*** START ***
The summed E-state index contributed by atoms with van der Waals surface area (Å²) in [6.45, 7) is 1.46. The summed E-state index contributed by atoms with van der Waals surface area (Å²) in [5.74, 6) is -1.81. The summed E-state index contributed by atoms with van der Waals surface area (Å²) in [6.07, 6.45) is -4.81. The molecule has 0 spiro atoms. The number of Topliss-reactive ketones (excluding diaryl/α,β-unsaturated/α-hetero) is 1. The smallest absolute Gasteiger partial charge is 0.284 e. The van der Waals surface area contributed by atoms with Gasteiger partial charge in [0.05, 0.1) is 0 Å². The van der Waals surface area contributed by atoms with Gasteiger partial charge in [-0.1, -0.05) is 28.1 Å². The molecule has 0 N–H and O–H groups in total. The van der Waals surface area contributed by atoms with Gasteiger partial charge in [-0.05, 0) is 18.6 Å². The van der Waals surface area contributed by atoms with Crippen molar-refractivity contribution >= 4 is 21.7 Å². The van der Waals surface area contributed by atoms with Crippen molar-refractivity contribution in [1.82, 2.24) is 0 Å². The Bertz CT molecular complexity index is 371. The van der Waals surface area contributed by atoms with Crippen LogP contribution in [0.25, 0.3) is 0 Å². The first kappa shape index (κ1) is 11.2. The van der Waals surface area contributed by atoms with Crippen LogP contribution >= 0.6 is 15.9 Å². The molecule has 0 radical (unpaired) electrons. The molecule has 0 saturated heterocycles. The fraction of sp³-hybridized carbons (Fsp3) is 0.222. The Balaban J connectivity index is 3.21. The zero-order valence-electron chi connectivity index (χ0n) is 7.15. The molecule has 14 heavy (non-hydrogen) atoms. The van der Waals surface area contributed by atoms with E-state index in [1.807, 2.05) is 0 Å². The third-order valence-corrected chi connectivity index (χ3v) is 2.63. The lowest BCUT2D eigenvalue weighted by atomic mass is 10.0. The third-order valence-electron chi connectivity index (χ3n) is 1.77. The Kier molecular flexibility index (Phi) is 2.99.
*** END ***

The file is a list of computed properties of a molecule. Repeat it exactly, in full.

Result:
The summed E-state index contributed by atoms with van der Waals surface area (Å²) in [6.45, 7) is 1.46. The summed E-state index contributed by atoms with van der Waals surface area (Å²) in [5.74, 6) is -1.81. The summed E-state index contributed by atoms with van der Waals surface area (Å²) in [6.07, 6.45) is -4.81. The molecule has 0 spiro atoms. The number of Topliss-reactive ketones (excluding diaryl/α,β-unsaturated/α-hetero) is 1. The smallest absolute Gasteiger partial charge is 0.284 e. The van der Waals surface area contributed by atoms with Gasteiger partial charge in [0.05, 0.1) is 0 Å². The van der Waals surface area contributed by atoms with Gasteiger partial charge in [-0.1, -0.05) is 28.1 Å². The molecule has 0 N–H and O–H groups in total. The van der Waals surface area contributed by atoms with Gasteiger partial charge in [-0.05, 0) is 18.6 Å². The van der Waals surface area contributed by atoms with Crippen molar-refractivity contribution >= 4 is 21.7 Å². The van der Waals surface area contributed by atoms with Crippen molar-refractivity contribution in [1.82, 2.24) is 0 Å². The Bertz CT molecular complexity index is 371. The van der Waals surface area contributed by atoms with Crippen LogP contribution in [0.25, 0.3) is 0 Å². The first kappa shape index (κ1) is 11.2. The van der Waals surface area contributed by atoms with Crippen LogP contribution >= 0.6 is 15.9 Å². The molecule has 0 radical (unpaired) electrons. The molecule has 0 saturated heterocycles. The fraction of sp³-hybridized carbons (Fsp3) is 0.222. The Balaban J connectivity index is 3.21. The zero-order valence-electron chi connectivity index (χ0n) is 7.15. The molecule has 14 heavy (non-hydrogen) atoms. The van der Waals surface area contributed by atoms with E-state index in [1.807, 2.05) is 0 Å². The third-order valence-corrected chi connectivity index (χ3v) is 2.63. The lowest BCUT2D eigenvalue weighted by atomic mass is 10.0. The third-order valence-electron chi connectivity index (χ3n) is 1.77. The Kier molecular flexibility index (Phi) is 2.99.